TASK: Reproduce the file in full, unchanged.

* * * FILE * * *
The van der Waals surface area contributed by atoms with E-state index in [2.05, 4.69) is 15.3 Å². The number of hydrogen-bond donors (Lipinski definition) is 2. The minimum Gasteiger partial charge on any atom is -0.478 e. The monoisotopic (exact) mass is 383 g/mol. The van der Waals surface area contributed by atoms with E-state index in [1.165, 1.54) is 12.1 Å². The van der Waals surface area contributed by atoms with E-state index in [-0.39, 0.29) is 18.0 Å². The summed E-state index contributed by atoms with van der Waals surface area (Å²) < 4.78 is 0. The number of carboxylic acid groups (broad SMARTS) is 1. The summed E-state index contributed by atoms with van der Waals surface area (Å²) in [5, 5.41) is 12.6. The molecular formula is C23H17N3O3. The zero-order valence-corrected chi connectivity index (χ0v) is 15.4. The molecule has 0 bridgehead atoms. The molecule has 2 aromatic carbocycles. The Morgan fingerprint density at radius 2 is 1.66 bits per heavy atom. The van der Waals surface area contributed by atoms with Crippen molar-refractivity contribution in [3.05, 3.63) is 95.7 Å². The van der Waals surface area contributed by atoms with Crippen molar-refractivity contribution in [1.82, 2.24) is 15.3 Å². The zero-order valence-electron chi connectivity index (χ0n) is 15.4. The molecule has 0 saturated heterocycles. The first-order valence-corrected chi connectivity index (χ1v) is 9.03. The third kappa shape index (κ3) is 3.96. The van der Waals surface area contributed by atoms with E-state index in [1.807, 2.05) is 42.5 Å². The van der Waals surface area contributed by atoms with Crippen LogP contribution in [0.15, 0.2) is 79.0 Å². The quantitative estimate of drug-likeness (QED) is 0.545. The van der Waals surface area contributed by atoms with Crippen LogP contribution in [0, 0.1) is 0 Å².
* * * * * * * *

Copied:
The van der Waals surface area contributed by atoms with E-state index in [2.05, 4.69) is 15.3 Å². The number of hydrogen-bond donors (Lipinski definition) is 2. The minimum Gasteiger partial charge on any atom is -0.478 e. The monoisotopic (exact) mass is 383 g/mol. The van der Waals surface area contributed by atoms with E-state index in [1.165, 1.54) is 12.1 Å². The van der Waals surface area contributed by atoms with E-state index in [-0.39, 0.29) is 18.0 Å². The summed E-state index contributed by atoms with van der Waals surface area (Å²) < 4.78 is 0. The number of carboxylic acid groups (broad SMARTS) is 1. The summed E-state index contributed by atoms with van der Waals surface area (Å²) in [5, 5.41) is 12.6. The molecular formula is C23H17N3O3. The zero-order valence-corrected chi connectivity index (χ0v) is 15.4. The molecule has 0 bridgehead atoms. The molecule has 2 aromatic carbocycles. The Morgan fingerprint density at radius 2 is 1.66 bits per heavy atom. The van der Waals surface area contributed by atoms with Crippen molar-refractivity contribution in [3.05, 3.63) is 95.7 Å². The van der Waals surface area contributed by atoms with Crippen molar-refractivity contribution in [1.82, 2.24) is 15.3 Å². The zero-order valence-electron chi connectivity index (χ0n) is 15.4. The molecule has 0 saturated heterocycles. The first-order valence-corrected chi connectivity index (χ1v) is 9.03. The third kappa shape index (κ3) is 3.96. The van der Waals surface area contributed by atoms with E-state index in [1.807, 2.05) is 42.5 Å². The van der Waals surface area contributed by atoms with Crippen LogP contribution in [0.15, 0.2) is 79.0 Å². The quantitative estimate of drug-likeness (QED) is 0.545. The van der Waals surface area contributed by atoms with Crippen LogP contribution in [0, 0.1) is 0 Å².